Joseph Agresti: Syria + Why We Need To Kick The Oil Habit
Thursday, August 29, 2013
Our infrastructure, rule of law and de facto status as the default currency of the world economy are the primary reasons for our countries relative dominance in all things since the Industrial Revolution. I would argue that we are currently winning the Internet Revolution, albeit by not as wide of a margin. I also believe we are still in the infant stages of the next revolution – renewable energy technology.
Fifty years from now do you see peace in the Middle East? Do you think oil prices are going to be higher or lower in 50 years?
If the price of oil can rise with news of conflict in Syria, a non-oil producing country in the Middle East, can you imagine the rise in a major oil producing country?
The price of oil can fluctuate daily based on many things; the whims of energy traders, the news and the daily mood of the Saudi King, but long-term the price of oil is based on one thing - the supply versus the demand for it. I believe the price of oil will continue to rise because eventually emerging economies in India, Africa and China will consume more of it. Big oil companies drill thousands of meters deep in the middle of the ocean to find more oil to feed our world’s insatiable appetite for it. The harder oil is to find, the more expensive it is to find - the higher the price we all pay for it. For an economy that is largely based on consumer spending (around 2/3), higher gas prices will only continue to be a thorn in our economies side until we find alternatives to it.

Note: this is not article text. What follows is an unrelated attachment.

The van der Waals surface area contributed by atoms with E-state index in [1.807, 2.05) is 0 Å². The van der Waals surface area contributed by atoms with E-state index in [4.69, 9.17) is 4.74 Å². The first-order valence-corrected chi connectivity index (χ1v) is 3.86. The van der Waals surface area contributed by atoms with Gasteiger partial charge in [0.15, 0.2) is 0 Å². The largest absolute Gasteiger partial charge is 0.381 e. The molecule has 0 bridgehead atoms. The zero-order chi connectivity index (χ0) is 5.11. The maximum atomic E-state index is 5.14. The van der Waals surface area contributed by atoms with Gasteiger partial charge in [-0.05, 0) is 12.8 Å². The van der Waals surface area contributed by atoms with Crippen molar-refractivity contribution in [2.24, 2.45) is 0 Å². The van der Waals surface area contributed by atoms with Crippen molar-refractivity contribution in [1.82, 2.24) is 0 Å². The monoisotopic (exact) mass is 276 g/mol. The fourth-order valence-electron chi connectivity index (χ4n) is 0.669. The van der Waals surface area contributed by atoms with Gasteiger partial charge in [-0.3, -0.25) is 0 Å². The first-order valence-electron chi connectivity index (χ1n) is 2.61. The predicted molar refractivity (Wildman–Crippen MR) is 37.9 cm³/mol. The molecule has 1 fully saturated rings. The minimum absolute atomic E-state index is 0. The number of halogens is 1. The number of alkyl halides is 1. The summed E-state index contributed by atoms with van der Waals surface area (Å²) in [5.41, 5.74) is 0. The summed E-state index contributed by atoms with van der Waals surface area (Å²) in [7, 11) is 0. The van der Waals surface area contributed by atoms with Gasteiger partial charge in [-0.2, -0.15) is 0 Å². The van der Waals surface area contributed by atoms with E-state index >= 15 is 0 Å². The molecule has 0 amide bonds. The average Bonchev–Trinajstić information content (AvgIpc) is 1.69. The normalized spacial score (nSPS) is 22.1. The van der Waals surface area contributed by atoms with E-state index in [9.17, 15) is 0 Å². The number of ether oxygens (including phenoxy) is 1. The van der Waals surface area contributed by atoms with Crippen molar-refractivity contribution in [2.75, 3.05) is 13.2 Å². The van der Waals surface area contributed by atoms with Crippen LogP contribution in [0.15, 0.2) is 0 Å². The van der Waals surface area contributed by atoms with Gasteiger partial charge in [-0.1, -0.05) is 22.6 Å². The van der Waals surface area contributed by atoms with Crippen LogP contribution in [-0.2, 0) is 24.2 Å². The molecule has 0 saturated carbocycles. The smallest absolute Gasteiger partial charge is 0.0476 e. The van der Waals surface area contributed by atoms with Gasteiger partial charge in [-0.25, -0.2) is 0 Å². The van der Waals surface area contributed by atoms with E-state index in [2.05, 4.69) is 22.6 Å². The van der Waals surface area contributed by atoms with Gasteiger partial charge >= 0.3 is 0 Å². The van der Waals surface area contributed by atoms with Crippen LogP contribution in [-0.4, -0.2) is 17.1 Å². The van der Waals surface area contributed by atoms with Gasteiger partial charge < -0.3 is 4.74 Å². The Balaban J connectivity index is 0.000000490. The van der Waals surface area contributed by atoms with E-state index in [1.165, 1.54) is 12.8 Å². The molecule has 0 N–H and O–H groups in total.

There are many arguments against a single alternative energy source like the sun; it’s intermittent and dependent on good weather. But if we take an all hands on deck approach to renewable energy, wind, solar, biofuel, geothermal and even deep-water wind we have a chance to stay ahead of the curve and protect our country from the volatile price swings in oil that are certain to continue. We cannot wait until gas is $5 or $6 a gallon at the pump to support these industries. Like our roads and our schools our renewable energy technology companies are part of the core infrastructure of our economy.